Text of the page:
Interview: Void Ritual’s Daniel Jackson on blast beats, solo writing, and his new, Godzilla-themed project

void ritual daniel jackson

The Albuquerque-based solo black metal project Void Ritual hasn’t yet amassed a large catalog of work, but what mastermind Daniel Jackson lacks in volume he makes up for in sheer quality. After debuting last year with the three-song EP, Holodomor, Jackson returned with some new material earlier this year, contributing three new Void Ritual tracks to a split cassette with Barshasketh (read our review here). If you’re a fan of deep-rooted yet progressive black metal, it’s in your best interests to check this stuff out. It’s simply stellar.

Earlier this month, we got the chance to chat with Dan about Void Ritual, politics and his upcoming Godzilla-themed melodic death metal project, Desu. Dan not only answered our questions with candor, but at one point, also felt comfortable enough to fly off on an inspired and well-meaning rant. Here’s what he had to say:

First things first: black metal has, by and large, been created by solitary, depressive people. From knowing you the way I do, I have found you to be quite the opposite. What inspired you to create a one-man black metal project?

It was originally born out of necessity rather than looking at, say…Varg, or some other one-man project. I grew up in Burbank, CA. Patton Oswalt actually worked a bit about how boring that place is into his standup act at one point. When I first got into black metal around ‘97 or ‘98, there wasn’t really much of anyone into black or death metal in my school. I was kind of just the guy at my school who listened to the crazier shit. There were kids who were into stuff like Machine Head, Sepultura, Slayer and bands of that size, but there were only a few people who even knew who Cannibal Corpse was, let alone Emperor, Darkthrone, Mayhem, and so on. So, it didn’t take long to figure out that if I wanted to pursue this music, it was going to be on my own. I’ve been in bands since then, but none of them really ever got off the ground and the majority of my time has been spent making music on my own. You just get used to working that way over time, I suppose.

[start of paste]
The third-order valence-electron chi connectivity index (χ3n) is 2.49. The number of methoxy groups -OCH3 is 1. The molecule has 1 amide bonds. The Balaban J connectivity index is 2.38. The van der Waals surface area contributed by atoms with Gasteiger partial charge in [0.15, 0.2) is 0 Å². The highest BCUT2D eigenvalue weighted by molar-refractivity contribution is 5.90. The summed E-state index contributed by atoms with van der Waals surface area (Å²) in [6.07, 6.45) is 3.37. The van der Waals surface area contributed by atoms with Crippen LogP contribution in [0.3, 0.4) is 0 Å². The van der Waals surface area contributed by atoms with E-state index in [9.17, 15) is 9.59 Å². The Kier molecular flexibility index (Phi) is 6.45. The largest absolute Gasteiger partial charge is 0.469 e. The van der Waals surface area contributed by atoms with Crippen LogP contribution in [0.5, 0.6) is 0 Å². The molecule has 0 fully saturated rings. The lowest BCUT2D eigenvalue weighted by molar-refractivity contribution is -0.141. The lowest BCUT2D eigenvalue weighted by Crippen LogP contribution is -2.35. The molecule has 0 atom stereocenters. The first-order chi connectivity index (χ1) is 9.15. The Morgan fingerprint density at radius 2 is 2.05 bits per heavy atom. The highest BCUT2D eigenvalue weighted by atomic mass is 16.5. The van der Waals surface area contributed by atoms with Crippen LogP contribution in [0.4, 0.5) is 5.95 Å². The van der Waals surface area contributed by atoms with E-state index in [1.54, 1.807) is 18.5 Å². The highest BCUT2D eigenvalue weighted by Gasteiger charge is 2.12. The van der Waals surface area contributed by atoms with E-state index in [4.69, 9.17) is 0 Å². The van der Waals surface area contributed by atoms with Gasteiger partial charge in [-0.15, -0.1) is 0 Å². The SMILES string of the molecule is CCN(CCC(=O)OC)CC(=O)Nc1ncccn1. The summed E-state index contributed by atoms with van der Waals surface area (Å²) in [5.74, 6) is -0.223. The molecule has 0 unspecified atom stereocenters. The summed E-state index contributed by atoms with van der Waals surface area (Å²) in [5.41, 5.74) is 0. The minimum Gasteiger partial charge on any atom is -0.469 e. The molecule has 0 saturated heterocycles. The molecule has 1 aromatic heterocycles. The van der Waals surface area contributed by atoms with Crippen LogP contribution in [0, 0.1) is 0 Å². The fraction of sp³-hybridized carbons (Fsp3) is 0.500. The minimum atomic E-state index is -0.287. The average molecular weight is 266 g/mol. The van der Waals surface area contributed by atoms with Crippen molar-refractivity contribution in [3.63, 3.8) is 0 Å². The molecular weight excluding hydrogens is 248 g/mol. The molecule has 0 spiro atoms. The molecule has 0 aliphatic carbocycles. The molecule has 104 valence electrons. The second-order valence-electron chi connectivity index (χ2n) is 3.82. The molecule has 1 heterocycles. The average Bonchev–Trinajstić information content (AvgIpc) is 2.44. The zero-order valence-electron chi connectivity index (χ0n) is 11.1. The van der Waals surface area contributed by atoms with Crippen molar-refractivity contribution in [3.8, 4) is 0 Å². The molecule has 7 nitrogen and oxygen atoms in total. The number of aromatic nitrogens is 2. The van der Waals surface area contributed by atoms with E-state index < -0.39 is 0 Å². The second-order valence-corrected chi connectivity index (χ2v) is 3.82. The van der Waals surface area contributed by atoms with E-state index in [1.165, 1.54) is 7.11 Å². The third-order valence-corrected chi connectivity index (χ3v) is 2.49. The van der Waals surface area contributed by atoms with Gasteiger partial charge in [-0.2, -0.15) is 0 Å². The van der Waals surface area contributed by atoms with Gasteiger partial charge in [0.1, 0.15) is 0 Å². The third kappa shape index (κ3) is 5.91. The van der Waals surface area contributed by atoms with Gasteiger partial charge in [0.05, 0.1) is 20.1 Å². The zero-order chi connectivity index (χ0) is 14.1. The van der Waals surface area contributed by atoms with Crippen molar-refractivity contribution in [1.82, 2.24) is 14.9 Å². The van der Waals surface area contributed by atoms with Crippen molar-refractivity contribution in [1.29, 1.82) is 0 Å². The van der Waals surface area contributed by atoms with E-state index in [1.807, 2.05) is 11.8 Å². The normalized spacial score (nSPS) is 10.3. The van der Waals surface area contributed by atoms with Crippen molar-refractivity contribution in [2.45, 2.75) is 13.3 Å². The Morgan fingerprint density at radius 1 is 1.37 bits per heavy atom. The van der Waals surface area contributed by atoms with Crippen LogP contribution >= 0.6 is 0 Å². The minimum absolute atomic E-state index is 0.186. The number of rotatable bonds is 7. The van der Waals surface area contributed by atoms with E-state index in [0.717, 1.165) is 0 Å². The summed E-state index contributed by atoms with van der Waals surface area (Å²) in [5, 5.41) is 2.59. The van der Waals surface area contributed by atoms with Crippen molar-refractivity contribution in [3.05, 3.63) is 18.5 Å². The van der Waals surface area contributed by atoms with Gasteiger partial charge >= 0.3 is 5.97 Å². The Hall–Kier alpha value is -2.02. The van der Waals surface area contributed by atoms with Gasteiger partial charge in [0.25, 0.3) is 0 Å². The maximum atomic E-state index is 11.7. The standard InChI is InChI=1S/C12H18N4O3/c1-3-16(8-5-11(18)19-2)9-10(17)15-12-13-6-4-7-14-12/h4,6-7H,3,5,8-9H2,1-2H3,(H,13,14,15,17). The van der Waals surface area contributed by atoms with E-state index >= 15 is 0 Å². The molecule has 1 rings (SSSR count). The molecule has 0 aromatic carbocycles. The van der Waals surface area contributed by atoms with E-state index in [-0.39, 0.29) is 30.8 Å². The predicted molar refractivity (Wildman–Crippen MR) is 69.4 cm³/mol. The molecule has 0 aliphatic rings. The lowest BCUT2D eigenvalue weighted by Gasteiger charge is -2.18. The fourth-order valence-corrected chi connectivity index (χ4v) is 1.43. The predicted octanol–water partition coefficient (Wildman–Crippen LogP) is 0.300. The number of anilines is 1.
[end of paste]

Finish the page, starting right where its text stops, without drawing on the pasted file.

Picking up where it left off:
Not to state the obvious but, being in a solo project means that you have to do everything by yourself. This includes writing the songs, recording them, playing the instruments and having a vision for the release. Do you see yourself as a control freak of sorts or are you sometimes overwhelmed by the responsibility that comes with having the final say on everything?